by the nine daughters of Njǫrðr :
Ráðveig the oldest
and Kreppvǫr the youngest
and their seven sisters.
(SÓLARLJÓÐ – The Song of the Sun, st. 79)
Such imagery of frightful death-women abounds in Norse myths, and the myths often also reveals that such women are more powerful than any other powers in the universe, and that they are in possession of great and sacred knowledge. They may be courted for this knowledge if one has the courage to seek them – and only gods and heroes sometimes take that path. That these death-women are related both to Fate and Death is beyond doubt. They usually appear in a partiular number: 2, 3, 6, 9 or 12, or sometimes “three by nine” or similar variations. They may be described as norns, as valkyries, or as terrible ogresses. Whether they will be beneficial or not is up to the seeker – that they are dangerous is evident, sought only by the bravest.
I finish here with a quotation of the famous poem Darraðarljóð, where twelve valkyries weave a web of war out of human entrails, a symbolic reference to the Hall of Hel.
Blood rains from the cloudy web
On the broad loom of slaughter.
The web of man grey as armor
Is now being woven; the Valkyries
Will cross it with a crimson weft.
The warp is made of human entrails;
Human heads are used as heddle-weights;
The heddle rods are blood-wet spears;
The shafts are iron-bound and arrows are the shuttles.
With swords we will weave this web of battle.
The Valkyries go weaving with drawn swords,
Hild and Hjorthrimul, Sanngrid and Svipul.
Spears will shatter shields will splinter,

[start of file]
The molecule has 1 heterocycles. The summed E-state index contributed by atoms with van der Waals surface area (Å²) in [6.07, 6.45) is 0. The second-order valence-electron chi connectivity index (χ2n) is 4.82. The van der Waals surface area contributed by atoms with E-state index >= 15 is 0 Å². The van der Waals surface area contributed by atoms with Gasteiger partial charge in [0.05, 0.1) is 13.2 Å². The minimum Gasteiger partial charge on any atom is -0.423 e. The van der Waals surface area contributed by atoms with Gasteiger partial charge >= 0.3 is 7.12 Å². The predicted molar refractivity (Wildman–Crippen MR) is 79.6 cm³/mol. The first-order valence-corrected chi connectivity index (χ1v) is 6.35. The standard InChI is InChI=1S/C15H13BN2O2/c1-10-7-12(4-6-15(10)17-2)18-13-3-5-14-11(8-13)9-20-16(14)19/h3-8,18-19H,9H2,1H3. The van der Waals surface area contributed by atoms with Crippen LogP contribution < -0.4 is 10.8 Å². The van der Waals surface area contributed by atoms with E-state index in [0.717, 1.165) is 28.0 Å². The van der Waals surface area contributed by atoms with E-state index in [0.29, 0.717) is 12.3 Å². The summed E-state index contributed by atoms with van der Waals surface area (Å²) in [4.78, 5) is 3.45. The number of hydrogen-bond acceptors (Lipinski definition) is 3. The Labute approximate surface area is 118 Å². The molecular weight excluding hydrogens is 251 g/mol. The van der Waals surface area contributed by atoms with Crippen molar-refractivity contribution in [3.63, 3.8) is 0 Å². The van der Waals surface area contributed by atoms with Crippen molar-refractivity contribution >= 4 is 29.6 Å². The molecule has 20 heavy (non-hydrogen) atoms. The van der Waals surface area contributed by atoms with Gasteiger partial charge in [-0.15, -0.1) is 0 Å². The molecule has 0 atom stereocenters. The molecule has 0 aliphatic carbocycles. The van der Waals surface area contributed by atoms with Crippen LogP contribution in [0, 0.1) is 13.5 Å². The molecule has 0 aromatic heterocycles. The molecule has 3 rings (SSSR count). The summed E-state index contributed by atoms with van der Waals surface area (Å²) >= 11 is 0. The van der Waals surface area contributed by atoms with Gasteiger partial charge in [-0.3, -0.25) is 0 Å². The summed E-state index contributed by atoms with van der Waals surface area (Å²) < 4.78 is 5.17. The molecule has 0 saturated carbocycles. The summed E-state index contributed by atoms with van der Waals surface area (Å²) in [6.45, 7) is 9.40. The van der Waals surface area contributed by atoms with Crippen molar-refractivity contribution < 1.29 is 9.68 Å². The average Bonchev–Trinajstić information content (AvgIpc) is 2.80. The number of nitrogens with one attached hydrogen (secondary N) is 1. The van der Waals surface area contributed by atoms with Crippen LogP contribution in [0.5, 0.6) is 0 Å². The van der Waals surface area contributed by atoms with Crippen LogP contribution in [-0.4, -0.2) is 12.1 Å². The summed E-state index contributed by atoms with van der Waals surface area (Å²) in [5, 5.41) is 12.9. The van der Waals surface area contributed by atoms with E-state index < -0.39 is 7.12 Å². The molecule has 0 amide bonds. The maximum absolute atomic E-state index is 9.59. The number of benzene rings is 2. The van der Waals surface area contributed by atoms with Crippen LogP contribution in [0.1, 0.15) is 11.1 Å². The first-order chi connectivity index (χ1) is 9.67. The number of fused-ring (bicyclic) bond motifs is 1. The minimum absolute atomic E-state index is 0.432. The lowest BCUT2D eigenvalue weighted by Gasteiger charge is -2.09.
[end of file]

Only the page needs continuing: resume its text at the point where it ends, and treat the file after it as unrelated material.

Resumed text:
Swords will gnaw like wolves through armor.
Let us now wind the web of war
Which the young king once waged.
Let us advance and wade through the ranks,
Where friends of ours are exchanging blows.
Let us now wind the web of war
And then follow the king to battle
Gunn and Gondul can see there
The blood-spattered shields that guarded the king.
Let us now wind the web of war
Where the warrior banners are forging forward
Let his life not be taken;
Only the Valkyries can choose the slain.
Lands will be ruled by new peoples
Who once inhabited outlying headlands.
We pronounce a great king destined to die;
Now an earl is felled by spears.
The men of Ireland will suffer a grief
That will never grow old in the minds of men.
The web is now woven and the battlefield reddened;
The news of disaster will spread through lands.
It is horrible now to look around
As a blood-red cloud darkens the sky.
The heavens are stained with the blood of men,
As the Valyries sing their song.
We sang well victory songs
For the young king; hail to our singing!
Let him who listens to our Valkyrie song
Learn it well and tell it to others.
Let us ride our horses hard on bare backs,
With swords unsheathed away from here!
And then they tore the woven cloth from the loom and ripped it to pieces, each keeping the shred she held in her hands… The women mounted their horses and rode away, six to the south and six to the north.